applaudingly submitted by Cityslikr


Vision Quest I

September 17, 2010

This one’s mine.

My colleagues here at All Fired Up in the Big Smoke are too compromised. Too caught up in the race. Too waist deep into the mindset of strategic voting and settling for A.B.F.

I am an old hippie. It’s not a label I shun. In fact, I embrace it.

As an old hippie, I retain a mighty mistrust of institutions, especially those ones that influence us greatly but seem impervious to our presence. Those we can only ignore as our last line of defense against them. The media is one such entity. For our purposes here, the media is the Man.

From the very beginning of this municipal campaign, we were presented a 6 candidate menu. Six candidates and six candidates only. Three sitting councillors. One former deputy premier of Ontario. Two neophytes, picked from the ether of political backrooms and media social circles. A couple of the councillors switched up and another dropped out, leaving us with a choice of five. All neatly wrapped and parceled out for our viewing/listening pleasure/displeasure.

When the people called out, hey, there’s an empty chair at the table, half-hearted measures were taken on occasion to fill it. With a 2nd Rocco, possessor of similar skills to the other five and a comparably uninspiring set of ideas. He proved ineffectual (no less so than Sarah Thomson but she remains) and soon fizzled out.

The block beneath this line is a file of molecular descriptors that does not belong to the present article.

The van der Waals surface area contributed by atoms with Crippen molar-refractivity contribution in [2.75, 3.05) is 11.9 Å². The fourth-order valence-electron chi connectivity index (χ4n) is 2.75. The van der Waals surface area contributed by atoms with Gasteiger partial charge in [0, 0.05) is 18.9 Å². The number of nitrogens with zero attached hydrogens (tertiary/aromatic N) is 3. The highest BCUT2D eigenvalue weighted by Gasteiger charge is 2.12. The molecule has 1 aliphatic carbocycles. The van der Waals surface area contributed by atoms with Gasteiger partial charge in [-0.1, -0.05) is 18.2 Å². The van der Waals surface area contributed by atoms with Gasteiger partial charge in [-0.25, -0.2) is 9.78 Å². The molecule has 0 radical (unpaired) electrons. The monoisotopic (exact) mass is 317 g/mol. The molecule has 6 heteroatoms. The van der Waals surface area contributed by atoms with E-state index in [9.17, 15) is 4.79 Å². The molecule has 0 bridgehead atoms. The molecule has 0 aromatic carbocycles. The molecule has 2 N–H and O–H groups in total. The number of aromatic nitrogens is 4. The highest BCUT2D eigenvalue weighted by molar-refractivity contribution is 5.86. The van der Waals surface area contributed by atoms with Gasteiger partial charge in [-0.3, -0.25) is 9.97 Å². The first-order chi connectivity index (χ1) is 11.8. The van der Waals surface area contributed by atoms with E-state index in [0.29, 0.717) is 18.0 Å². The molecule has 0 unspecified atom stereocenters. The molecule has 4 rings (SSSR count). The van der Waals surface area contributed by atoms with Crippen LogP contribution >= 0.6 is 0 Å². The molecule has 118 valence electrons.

So there are 5.

Anything more would just be messy, we are told. Unruly. Counter-productive. These are your five choices. These are the ones you will see on your TV and read about in the newspapers. Choose.

I have another idea.

HiMY SYeD, the Peoples’ Mayor. He was featured here back in June, just after he’d popped in for cup of coffee on stage at the Better Ballots debate. “We’ve Had Enough Cowboys in City Hall, Now It’s Time for an Indian!” A hell of a punch line and we could leave it at that except for the fact that Mr. SYeD has proven to be much more than a gag candidate.

Following him since then or, at least trying to, as the man seems to be everywhere at once, it’s clear that he is a candidate worthy of careful consideration. A ferocious Tweeter, his constant updates reveal an individual at home with workings of the municipal government. It is in this writer’s humble opinion that HiMY SYeD is more knowledgeable about how City Hall operates than any of the other candidates save for, perhaps, Joe Pantalone. While council was still in session, he’d be there at meetings, deputations, community councils, all while campaigning. At the debates, he’d give real times answers to the questions that were posed as if he had been invited to participate.